, Volume 227, Issue 4, pp 627–637 | Cite as

Effects of a GABA-ergic medication combination and initial alcohol withdrawal severity on cue-elicited brain activation among treatment-seeking alcoholics

  • Joseph P. Schacht
  • Raymond F. Anton
  • Patrick K. Randall
  • Xingbao Li
  • Scott Henderson
  • Hugh Myrick
Original Investigation



Many studies have reported medication effects on alcohol cue-elicited brain activation or associations between such activation and subsequent drinking. However, few have combined the methodological rigor of a randomized clinical trial (RCT) with follow-up assessments to determine whether cue-elicited activation predicts relapse during treatment, the crux of alcoholism.


This study analyzed functional magnetic resonance imaging (fMRI) data from 48 alcohol-dependent subjects enrolled in a 6-week RCT of an investigational pharmacotherapy.


Subjects were randomized, based on their level of alcohol withdrawal (AW) at study entry, to receive either a combination of gabapentin (GBP; up to 1,200 mg for 39 days) and flumazenil (FMZ) infusions (2 days) or two placebos. Midway through the RCT, subjects were administered an fMRI alcohol cue reactivity task.


There were no main effects of medication or initial AW status on cue-elicited activation, but these factors interacted, such that the GBP/FMZ/higher AW and placebo/lower AW groups, which had previously been shown to have relatively reduced drinking, demonstrated greater dorsal anterior cingulate cortex (dACC) activation to alcohol cues. Further analysis suggested that this finding represented differences in task-related deactivation and was associated with greater control over alcohol-related thoughts. Among study completers, regardless of medication or AW status, greater left dorsolateral prefrontal cortex (DLPFC) activation predicted more post-scan heavy drinking.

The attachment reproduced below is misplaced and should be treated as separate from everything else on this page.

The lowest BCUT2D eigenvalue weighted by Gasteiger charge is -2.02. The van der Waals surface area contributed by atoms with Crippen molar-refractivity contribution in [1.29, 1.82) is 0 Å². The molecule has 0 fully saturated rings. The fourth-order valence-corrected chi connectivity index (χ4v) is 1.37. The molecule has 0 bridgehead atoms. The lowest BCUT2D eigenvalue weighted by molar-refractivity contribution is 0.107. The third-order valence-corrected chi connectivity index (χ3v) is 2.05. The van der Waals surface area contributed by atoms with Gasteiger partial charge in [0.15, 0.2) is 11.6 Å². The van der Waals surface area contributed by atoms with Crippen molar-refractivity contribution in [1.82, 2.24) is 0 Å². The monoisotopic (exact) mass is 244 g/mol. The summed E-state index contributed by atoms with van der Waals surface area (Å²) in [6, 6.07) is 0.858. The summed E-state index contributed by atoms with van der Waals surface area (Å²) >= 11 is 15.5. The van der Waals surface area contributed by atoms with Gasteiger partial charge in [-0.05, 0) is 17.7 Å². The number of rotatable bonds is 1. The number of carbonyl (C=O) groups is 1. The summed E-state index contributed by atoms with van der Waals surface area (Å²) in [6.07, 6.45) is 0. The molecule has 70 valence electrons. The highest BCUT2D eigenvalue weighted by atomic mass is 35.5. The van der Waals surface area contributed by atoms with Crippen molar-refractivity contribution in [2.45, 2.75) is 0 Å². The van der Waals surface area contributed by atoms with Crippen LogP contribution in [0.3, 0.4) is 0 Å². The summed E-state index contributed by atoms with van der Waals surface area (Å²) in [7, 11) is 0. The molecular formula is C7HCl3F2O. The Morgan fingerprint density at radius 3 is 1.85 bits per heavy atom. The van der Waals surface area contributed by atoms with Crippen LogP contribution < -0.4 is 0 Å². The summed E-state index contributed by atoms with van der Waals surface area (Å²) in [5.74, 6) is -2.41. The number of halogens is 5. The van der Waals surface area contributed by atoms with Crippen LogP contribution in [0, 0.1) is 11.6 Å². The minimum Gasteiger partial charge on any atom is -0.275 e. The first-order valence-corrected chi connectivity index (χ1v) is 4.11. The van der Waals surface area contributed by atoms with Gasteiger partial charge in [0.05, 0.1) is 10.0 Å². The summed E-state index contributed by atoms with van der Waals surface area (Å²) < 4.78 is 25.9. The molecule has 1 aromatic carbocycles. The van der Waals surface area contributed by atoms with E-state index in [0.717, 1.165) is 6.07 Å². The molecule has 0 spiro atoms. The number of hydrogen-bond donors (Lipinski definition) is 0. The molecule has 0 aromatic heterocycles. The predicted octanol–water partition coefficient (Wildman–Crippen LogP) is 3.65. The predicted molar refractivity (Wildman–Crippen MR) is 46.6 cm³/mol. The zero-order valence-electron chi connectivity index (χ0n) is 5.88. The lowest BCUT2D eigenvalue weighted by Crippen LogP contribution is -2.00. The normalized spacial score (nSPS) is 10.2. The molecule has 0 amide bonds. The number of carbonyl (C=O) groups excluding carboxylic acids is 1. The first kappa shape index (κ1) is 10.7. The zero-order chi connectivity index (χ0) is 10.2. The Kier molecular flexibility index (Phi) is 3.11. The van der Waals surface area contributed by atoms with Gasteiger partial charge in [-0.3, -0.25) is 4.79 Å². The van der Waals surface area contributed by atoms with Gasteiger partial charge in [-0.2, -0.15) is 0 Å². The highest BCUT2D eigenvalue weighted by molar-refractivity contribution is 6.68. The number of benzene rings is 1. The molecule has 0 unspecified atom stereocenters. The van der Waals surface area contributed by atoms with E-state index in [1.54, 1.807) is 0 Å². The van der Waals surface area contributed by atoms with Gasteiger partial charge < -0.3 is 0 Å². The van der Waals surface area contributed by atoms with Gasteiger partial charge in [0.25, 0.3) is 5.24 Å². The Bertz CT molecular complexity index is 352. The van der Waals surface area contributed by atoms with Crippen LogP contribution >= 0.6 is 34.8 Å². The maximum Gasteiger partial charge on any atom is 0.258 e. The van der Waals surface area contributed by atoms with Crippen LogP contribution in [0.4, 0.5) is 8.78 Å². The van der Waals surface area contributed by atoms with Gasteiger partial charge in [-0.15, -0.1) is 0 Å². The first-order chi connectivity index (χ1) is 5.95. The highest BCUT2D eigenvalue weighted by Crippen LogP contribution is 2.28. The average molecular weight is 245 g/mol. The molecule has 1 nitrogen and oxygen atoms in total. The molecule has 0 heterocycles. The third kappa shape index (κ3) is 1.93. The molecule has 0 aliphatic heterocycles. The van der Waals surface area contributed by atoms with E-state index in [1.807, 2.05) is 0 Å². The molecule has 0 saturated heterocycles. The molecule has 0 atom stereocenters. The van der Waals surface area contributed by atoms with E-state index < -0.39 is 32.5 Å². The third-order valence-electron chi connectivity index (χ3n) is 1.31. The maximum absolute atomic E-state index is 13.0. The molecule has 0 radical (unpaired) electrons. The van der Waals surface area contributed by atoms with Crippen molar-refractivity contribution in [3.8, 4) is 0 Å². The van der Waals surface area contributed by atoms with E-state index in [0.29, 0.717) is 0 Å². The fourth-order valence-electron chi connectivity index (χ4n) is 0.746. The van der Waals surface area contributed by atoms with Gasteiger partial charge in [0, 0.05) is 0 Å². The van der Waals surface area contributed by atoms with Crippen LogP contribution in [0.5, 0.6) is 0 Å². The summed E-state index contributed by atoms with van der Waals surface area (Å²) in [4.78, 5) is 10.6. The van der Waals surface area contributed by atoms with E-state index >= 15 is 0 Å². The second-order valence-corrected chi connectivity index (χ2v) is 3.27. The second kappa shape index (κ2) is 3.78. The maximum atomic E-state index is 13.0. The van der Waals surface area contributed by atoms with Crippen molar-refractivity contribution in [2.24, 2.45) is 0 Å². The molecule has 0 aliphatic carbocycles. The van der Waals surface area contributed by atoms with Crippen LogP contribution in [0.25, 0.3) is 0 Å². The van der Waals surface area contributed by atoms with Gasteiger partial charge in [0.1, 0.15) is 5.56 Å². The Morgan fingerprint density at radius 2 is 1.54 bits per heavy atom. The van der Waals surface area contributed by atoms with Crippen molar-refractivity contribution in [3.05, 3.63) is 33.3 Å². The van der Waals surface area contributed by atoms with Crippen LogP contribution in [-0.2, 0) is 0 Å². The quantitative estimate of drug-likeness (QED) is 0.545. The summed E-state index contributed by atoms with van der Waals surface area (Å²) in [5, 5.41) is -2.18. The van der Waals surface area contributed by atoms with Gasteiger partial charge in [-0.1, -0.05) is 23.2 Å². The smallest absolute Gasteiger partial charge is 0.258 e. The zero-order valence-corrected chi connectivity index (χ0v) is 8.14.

These data suggest that alterations in task-related deactivation of dACC, a component of the default mode network, may predict better alcohol treatment response, while activation of DLPFC, an area associated with selective attention, may predict relapse drinking.


Alcoholism Anticonvulsant Craving Neuroimaging Relapse 



This work was conducted under an unrestricted grant from Hythiam, Inc. This funding source had no involvement in the study design, in the collection, analysis, and interpretation of data, in the writing of the paper, or in the decision to submit for publication. Drs. Schacht and Anton are supported by grants from the National Institute on Alcohol Abuse and Alcoholism (T32 AA007474 and K05 AA017435). Portions of this work were presented as a poster at the 34th Annual Meeting of the Research Society on Alcoholism (June 2011, Atlanta, GA, USA).


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Copyright information

© Springer-Verlag Berlin Heidelberg 2013

Authors and Affiliations

  • Joseph P. Schacht
    • 1
  • Raymond F. Anton
    • 1
  • Patrick K. Randall
    • 1
  • Xingbao Li
    • 1
  • Scott Henderson
    • 1
  • Hugh Myrick
    • 1
    • 2
  1. 1.Department of Psychiatry and Behavioral SciencesMedical University of South CarolinaCharlestonUSA
  2. 2.Ralph H. Johnson Veterans Affairs Medical CenterCharlestonUSA

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